Grays Harbor College women’s basketball coach Chad Allan admits to being a little leery about placing the order.
Much of that was out of respect for his opponent and knowing just how difficult it is to pick up a road victory in the Northwest Athletic Conference this season. The rest had to do with superstition – just not wanting to jinx anything.
“There was a little of that, yeah,” Allan said. “This is something the program has never done before.”
In a season colored with numerous historical firsts for the Chokers’ program, Allan added another to the growing list – first championship t-shirts.
Grays Harbor College won its first ever NWAC West Division championship after closing out the regular season with a 72-55 victory at South Puget Sound Community College in Olympia on February 28.
The Chokers finished the regular season with a record of 25-2, including a 13-1 mark in divisional play. Both win totals are program highs.
Moments after the players from both teams exchanged handshakes, Grays Harbor returned to the bench where a package had just been dropped off.
“I take care of you, don’t I?” a beaming Allan told his equally excited team as they immediately tore into the gift, most shouting out what size they wanted even before it was completely proven there were in fact shirts inside.
When Allan took over as the Chokers’ head coach four years ago the team limped through a 0-25 seasons during his first year.
He guided the squad to back-to-back 13-13 records during each of the last two seasons, with both campaigns ending in a trip to the NWAC championship tournament.
“The tradition and the history hadn’t been there, and I knew that going in,” said Allan, who took over a program which only had four previous winning seasons. “We were trying to get people to buy in. We only had basically seven girls for the first couple years and had to make do with what we had, but the kids have always just put in the effort and this year is just special. It’s a special group. They just bought in to working with each other. ”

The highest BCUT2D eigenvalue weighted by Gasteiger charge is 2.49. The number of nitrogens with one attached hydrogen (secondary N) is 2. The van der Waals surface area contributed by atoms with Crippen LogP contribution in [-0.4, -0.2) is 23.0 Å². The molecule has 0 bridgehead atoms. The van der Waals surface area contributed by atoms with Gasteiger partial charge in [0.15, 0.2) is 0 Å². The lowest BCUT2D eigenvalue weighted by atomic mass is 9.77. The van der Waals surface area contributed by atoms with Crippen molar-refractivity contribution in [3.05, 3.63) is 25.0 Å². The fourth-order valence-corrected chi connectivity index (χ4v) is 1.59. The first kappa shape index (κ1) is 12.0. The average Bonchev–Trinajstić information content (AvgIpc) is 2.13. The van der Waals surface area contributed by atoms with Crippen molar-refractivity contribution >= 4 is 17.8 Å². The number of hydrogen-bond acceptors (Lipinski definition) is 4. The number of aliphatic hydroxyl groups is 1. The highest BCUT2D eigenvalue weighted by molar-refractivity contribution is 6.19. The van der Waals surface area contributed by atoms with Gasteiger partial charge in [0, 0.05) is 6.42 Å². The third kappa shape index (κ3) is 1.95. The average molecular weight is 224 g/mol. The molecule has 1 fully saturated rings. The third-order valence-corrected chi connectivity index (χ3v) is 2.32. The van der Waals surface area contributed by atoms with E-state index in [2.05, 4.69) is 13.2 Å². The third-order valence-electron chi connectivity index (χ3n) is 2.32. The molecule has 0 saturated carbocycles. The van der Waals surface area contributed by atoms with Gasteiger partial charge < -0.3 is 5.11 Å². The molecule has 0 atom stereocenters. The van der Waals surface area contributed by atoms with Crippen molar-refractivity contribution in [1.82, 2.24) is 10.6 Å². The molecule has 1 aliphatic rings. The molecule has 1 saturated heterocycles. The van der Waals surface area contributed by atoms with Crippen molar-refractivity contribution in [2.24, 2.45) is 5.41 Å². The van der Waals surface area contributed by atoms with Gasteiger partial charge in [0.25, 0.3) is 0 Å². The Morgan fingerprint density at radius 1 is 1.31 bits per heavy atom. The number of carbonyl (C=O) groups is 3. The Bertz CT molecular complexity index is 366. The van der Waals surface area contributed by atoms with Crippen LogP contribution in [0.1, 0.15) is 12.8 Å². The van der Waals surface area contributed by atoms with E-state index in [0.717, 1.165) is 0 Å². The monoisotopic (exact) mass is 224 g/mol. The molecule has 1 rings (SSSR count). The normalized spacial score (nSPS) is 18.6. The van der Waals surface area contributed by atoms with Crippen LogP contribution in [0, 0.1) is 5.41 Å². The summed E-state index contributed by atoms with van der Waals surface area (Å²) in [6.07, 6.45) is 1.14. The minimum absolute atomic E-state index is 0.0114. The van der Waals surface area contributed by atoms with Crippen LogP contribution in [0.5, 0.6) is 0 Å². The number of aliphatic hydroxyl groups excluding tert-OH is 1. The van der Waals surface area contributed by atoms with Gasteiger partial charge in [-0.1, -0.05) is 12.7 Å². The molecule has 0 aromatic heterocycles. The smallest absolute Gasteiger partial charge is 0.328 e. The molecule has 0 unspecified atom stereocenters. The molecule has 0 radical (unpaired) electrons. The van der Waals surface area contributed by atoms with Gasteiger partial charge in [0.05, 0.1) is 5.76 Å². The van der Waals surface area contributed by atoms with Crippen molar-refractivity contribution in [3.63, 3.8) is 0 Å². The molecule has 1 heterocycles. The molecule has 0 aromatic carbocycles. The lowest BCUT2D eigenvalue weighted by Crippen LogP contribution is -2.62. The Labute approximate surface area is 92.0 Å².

Not only was it the first title for Grays Harbor College, it was also the first winning season for the Chokers since 1992, when they finished the year 17-12, and the first 20-win season since 1991, when they posted a 20-8 record and finished second in the division.
Up until this year that stood as the best finish in program history.
The Chokers will now attempt to add even more history as they head to the NWAC championship tournament for a third consecutive year. Grays Harbor is winless in five tournament appearances, posting a combined record of 0-7.
Allan and his team will find out who they will play next on March 4 when the brackets will be announced for this year’s NWAC tournament, which will be held at Everett Community College. The NWAC Sports Network will broadcast the women’s selection show at 2:00 p.m.
First and second round games will be held on March 8-9 with semifinals on March 17 and the championship game on March 18.
“We’re ecstatic (with the division title), but we have bigger goals,” Allan said. “We’re proud, we’re ecstatic, it’s our first league trophy ever in the women’s program. I am so proud of them for putting up with me and for putting up with just the grind it takes to get here. They’re also getting their grades. They have a 3.2 (grade point) average for the team. We’re competitive in a lot of different ways. It’s kind of the unselfishness of caring for each other and rooting for each other that has been carrying us on a special ride this season and hopefully we can keep it going.”
Grays Harbor sophomore Alexia Thrower closed out her record-setting regular season with a team-high 19 points against the Clippers. Thrower finished the year leading the NWAC in scoring at 26 points a game. She was also second in the conference in rebounds per game at an 11.5 clip.
The Chokers opened the season with an 87-66 loss at Walla Walla Community College then proceeded to catch fire, winning their next 22 games, while averaging 82 points a game – third best among NWAC teams.
Their lone stumble in divisional play game at home against Lower Columbia on February 17 when Grays Harbor dropped a 95-61 contest to the Red Devils.
“Basically knowing what the competition is going to be like and then knowing what you need for your system,” said Allan when asked how someone turns a program around so quickly. “Our system is a little different than others. We look for mismatches. We don’t have a lot of size. So our girls have to be aggressive and get after it, and that’s what they’ve done this year.”